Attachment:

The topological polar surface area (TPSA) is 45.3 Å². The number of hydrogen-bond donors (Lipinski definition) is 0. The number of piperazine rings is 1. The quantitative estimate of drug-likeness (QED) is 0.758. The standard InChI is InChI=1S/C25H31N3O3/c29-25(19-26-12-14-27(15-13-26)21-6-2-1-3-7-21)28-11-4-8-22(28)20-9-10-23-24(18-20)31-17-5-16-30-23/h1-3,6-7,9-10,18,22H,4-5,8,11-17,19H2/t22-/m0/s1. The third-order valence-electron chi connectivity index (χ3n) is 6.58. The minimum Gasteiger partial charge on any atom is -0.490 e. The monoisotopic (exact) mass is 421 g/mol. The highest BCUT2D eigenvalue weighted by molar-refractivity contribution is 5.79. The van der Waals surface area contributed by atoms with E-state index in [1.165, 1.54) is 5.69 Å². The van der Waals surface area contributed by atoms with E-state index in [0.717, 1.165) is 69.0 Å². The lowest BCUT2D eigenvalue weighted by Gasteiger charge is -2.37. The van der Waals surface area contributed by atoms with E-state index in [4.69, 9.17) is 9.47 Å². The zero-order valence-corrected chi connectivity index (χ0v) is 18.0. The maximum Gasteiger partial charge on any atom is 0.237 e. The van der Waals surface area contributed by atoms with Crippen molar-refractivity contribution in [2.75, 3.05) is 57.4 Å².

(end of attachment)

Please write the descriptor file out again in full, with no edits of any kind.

The topological polar surface area (TPSA) is 45.3 Å². The number of hydrogen-bond donors (Lipinski definition) is 0. The number of piperazine rings is 1. The quantitative estimate of drug-likeness (QED) is 0.758. The standard InChI is InChI=1S/C25H31N3O3/c29-25(19-26-12-14-27(15-13-26)21-6-2-1-3-7-21)28-11-4-8-22(28)20-9-10-23-24(18-20)31-17-5-16-30-23/h1-3,6-7,9-10,18,22H,4-5,8,11-17,19H2/t22-/m0/s1. The third-order valence-electron chi connectivity index (χ3n) is 6.58. The minimum Gasteiger partial charge on any atom is -0.490 e. The monoisotopic (exact) mass is 421 g/mol. The highest BCUT2D eigenvalue weighted by molar-refractivity contribution is 5.79. The van der Waals surface area contributed by atoms with E-state index in [1.165, 1.54) is 5.69 Å². The van der Waals surface area contributed by atoms with E-state index in [0.717, 1.165) is 69.0 Å². The lowest BCUT2D eigenvalue weighted by Gasteiger charge is -2.37. The van der Waals surface area contributed by atoms with E-state index in [4.69, 9.17) is 9.47 Å². The zero-order valence-corrected chi connectivity index (χ0v) is 18.0. The maximum Gasteiger partial charge on any atom is 0.237 e. The van der Waals surface area contributed by atoms with Crippen molar-refractivity contribution in [2.75, 3.05) is 57.4 Å².